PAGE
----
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Published: August 30th 2007
I hope everyone is well and is having fun. Welcome to the new people I have enlisted to my blog page (you can unsubscribe yourselves if you wish). Thank you to everyone that sent me birthday wishes (unfortunately if you sent them by text message, then I never got them as there was no reception in Alaska).
So I just spent two awesome weeks in Alaska. While my sister was busy getting herself married (congrats again), I was flying my way to Anchorage. The flight from Vancouver to Anchorage was lovely as you fly up the BC coast and then over the Queen Charlotte Islands and some of the Alaskan glaciers (I'm not going to comment about my reception into the US from their customs department, only to say it wasn't very nice). My first day in Alaska was spent ambling around town and the farmers market.
The night before the tour was due to started to I met a couple of people who were doing the tour and I began to notice a bit of a trend. First there was Veronique (originally from Belgium), then Manfred (German), Martina (Swiss), Sylvia (German), Philippe (Flemish), Thais (an
The group :)
Thais Turner, Martina Schuler, me (Cielle Stephens), Pete DiCicco (trek leader), Philippe Stuyts, Sylvia Nuesslein, Veronique Huyghe and Manfred Mergel.
Aussie) and then our tour guide Pete (from Vermont). So German (or some variety of German) was the native language of most members of the group. However I needn't have worried, everyone's English was so good, that I still don't speak a word of German. Everyone on the tour was lovely, a brilliant bunch of people and lots of fun to be around.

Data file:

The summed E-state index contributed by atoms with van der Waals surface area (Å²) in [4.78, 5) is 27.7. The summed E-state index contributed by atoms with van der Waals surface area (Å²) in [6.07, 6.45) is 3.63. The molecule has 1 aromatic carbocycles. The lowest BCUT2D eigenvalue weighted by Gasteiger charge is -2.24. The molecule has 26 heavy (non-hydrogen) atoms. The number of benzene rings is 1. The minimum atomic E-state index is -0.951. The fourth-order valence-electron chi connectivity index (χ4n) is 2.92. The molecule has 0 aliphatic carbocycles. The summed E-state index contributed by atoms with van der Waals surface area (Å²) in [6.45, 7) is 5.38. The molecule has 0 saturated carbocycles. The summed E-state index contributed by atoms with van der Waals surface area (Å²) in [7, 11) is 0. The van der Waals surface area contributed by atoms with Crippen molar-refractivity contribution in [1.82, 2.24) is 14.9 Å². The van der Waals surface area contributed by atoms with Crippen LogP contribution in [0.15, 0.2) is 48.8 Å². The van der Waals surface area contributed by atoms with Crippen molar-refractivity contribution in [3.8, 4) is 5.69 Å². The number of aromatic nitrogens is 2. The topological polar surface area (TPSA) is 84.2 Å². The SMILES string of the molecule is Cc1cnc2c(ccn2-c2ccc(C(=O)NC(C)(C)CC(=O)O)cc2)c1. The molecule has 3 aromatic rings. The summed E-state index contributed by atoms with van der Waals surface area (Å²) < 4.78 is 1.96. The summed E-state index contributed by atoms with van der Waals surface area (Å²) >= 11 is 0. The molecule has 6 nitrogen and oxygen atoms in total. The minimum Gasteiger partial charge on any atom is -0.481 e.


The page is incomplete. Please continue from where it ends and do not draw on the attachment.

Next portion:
The first place we visited was Denali National Park. Mount McKinley (the highest mountain in North America) was reluctant to show itself over the four days we were there. But we did see plenty of wildlife with the aid of a very excitable tour bus guide ("Look over there at the grizzly bears!!" "no they're hikers" "Look the grizzly's are standing on their hind feet" "no they're hikers!!" "oh sorry folks, they're just hikers"). We did however see (3 by my count, 5 by the tour guide) grizzly bears, numerous caribou (including the biggest our guide had ever seen), dall sheep, squirrels and a couple of bird species. Our walk up a nearby hill in Denali was thwarted by rain. But we did get high enough to receive lovely views down the valley.
we drove over the Denali highway (most of which was a dirt road) then over to McCartney glacier. While the rest of my group went walking over the glacier, ice climbing or searching for absent cameras, my free day in McCartney was spent hiking up to Jumbo mine near the top of the mountains surrounding the glacier. The weather was awesome, perfect sunny day. The view from the top of the mine was superb. I became little paranoid hiking by myself in the Alaskan wilderness, as I was walking I began to remember all these bear stories people had told me and all the warning on the map. So I yelled "Hello Bear" into space every couple of minutes. I'm not sure that helped at all, but I never saw any bears.
So the next day the plan was to drive to straight Valdez. But the van seemed to have other ideas. Before we left Pete had to repair one rather flat rear tire. Then as we were driving off, we were stopped by two groups of people who commented about the rather strange angle the front tire was on. On our arrival in Chitina (a town of about